(Bloomberg) -- At Bloomberg Pursuits, we love to travel. And we always want to make sure we’re doing it right. So we’re talking to globe-trotters in all of our luxury fields—food, wine, sports, cars, real estate—to learn about their high-end hacks, tips, and off-the-wall experiences. These are the Distinguished Travel Hackers.
Maxwell Ryan is best known as the founder of pioneering design resource Apartment Therapy. He was a teacher before starting his business in 2001, initially focusing on home organizing and design. Three years later, he added a namesake website whose irreverent, relatable approach to interiors was an instant phenomenon, quickly making Ryan a ubiquitous expert in the field on TV and in other media. He now operates both that site and home cooking-focused Kitchn.
He's a creature of habit when it comes to airlines, crediting his dad for that routine. “Growing up in Manhattan, my father—he always went to the same two restaurants because whenever he walked in the door, they said, "Welcome back, Dr. Ryan." I'm sort of that type of person,” Ryan says. Delta is his go-to carrier as a result. “It’s a lovely airline, and it has a really nice app.” So far this year, Ryan has racked up 52,000 miles and counting in the air, from three trips to Europe, several domestic jaunts and a run to Jamaica.
The 56-year-old lives in Prospect Heights in Brooklyn, New York, and has two children. These are his travel hacks.
When Ryan took a year to cycle round the world, he learned how to travel light. Very light.
When I got out of college, I traveled around the world on a bicycle for over a year. I set off with four panniers filled with everything: clothes, tent, stove. I very quickly realized I was going very slowly, and then a man came up to me. He was a Swiss doctor, and he had nothing on his bike. We rode together for a day and a night, and I asked him how far he was going, because he didn’t have any gear. “Oh, I’m biking for three weeks,” he said, “I don’t need anything but my credit card and my toothbrush. I stay in a hotel to wash my biking shorts and shirt, and then it’s dry in the morning.” As an American, I was completely boggled by this. We Americans tend to overpack, preparing for the worst, for every condition. But I sent almost everything home the next week after I met him. If you pack like that, for every eventuality, in a sense you’re signaling you don’t trust where you’re going. But depending on other people, meeting them and asking for help is the whole point of traveling. Even though it may sound counterintuitive, I now don't worry about packing a lot of things because I know if I need it, I'll ask, I'll buy it, I'll get help. And that will be probably the most interesting part of the trip.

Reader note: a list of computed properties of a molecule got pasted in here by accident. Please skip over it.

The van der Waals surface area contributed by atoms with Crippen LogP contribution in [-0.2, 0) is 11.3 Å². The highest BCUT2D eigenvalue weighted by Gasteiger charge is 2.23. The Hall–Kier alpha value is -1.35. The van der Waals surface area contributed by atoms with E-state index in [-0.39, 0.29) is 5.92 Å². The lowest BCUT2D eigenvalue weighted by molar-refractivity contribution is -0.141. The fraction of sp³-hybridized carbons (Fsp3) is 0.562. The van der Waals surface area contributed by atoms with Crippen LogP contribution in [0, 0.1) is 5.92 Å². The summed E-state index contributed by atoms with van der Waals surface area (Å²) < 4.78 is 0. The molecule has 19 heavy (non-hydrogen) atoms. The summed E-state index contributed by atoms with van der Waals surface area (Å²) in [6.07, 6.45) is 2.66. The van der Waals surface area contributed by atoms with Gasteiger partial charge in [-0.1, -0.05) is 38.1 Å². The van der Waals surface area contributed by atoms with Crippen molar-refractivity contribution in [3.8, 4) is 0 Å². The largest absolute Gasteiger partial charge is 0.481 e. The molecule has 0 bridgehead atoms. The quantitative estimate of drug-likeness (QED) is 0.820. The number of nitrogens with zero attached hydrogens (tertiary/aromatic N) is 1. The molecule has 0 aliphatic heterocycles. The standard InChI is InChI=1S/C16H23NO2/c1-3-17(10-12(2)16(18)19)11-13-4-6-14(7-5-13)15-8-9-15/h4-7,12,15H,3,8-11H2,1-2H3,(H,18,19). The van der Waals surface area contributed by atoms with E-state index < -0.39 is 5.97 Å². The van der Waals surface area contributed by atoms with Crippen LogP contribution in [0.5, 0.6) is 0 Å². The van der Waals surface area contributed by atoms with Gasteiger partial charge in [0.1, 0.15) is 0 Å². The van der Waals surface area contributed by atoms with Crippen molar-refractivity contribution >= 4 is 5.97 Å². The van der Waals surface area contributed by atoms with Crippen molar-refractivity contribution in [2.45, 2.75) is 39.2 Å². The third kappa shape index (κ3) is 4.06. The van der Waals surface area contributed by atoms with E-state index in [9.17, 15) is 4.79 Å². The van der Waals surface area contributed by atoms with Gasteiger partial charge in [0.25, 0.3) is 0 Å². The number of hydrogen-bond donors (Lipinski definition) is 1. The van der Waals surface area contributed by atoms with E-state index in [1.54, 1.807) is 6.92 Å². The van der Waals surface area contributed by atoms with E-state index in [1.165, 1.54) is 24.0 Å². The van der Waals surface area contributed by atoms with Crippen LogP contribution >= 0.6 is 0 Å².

Booking a group vacation? Use Ryan’s hack to minimize stress.
Every Thanksgiving, we do this big family vacation; it’s about 35 or 40 of us every year now. We go to the same place in Costa Rica, and when we leave, we book for the next two years. They will let you book that far in advance if you’re booking up half of the hotel or so. And we always book an extra room or two, because you know there might be some friend who tags in. Booking an extra room costs nothing, and typically you can cancel up to a week or a month ahead of time. But the idea is that you don’t know what’s going to happen in a year—you want some wiggle room. The extra room is for the fun friend, or the person who just went through a break-up and really is your best friend and needs a place to go.